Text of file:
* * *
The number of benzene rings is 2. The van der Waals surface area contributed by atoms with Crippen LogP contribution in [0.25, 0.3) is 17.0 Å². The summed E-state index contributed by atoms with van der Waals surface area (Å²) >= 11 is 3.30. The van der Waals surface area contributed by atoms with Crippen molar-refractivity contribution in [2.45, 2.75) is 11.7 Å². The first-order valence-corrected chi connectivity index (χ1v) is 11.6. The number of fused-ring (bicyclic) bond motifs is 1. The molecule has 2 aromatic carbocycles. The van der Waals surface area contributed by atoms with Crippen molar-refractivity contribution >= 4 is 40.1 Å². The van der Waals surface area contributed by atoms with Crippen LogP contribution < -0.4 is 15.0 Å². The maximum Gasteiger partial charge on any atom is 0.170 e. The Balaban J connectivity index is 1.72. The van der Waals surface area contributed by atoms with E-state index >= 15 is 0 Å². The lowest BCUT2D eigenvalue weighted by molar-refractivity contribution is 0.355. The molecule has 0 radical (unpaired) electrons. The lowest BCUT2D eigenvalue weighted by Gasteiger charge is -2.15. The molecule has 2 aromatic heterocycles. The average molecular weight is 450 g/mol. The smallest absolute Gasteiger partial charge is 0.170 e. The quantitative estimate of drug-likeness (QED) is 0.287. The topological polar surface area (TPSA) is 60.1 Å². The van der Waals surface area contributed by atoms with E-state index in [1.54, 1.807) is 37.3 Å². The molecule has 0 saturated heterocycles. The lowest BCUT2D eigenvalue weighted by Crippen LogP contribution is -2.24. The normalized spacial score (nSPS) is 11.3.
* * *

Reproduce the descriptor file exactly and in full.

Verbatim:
The number of benzene rings is 2. The van der Waals surface area contributed by atoms with Crippen LogP contribution in [0.25, 0.3) is 17.0 Å². The summed E-state index contributed by atoms with van der Waals surface area (Å²) >= 11 is 3.30. The van der Waals surface area contributed by atoms with Crippen molar-refractivity contribution in [2.45, 2.75) is 11.7 Å². The first-order valence-corrected chi connectivity index (χ1v) is 11.6. The number of fused-ring (bicyclic) bond motifs is 1. The molecule has 2 aromatic carbocycles. The van der Waals surface area contributed by atoms with Crippen molar-refractivity contribution >= 4 is 40.1 Å². The van der Waals surface area contributed by atoms with Crippen LogP contribution < -0.4 is 15.0 Å². The maximum Gasteiger partial charge on any atom is 0.170 e. The Balaban J connectivity index is 1.72. The van der Waals surface area contributed by atoms with E-state index >= 15 is 0 Å². The lowest BCUT2D eigenvalue weighted by molar-refractivity contribution is 0.355. The molecule has 0 radical (unpaired) electrons. The lowest BCUT2D eigenvalue weighted by Gasteiger charge is -2.15. The molecule has 2 aromatic heterocycles. The average molecular weight is 450 g/mol. The smallest absolute Gasteiger partial charge is 0.170 e. The quantitative estimate of drug-likeness (QED) is 0.287. The topological polar surface area (TPSA) is 60.1 Å². The van der Waals surface area contributed by atoms with E-state index in [1.54, 1.807) is 37.3 Å². The molecule has 0 saturated heterocycles. The lowest BCUT2D eigenvalue weighted by Crippen LogP contribution is -2.24. The normalized spacial score (nSPS) is 11.3.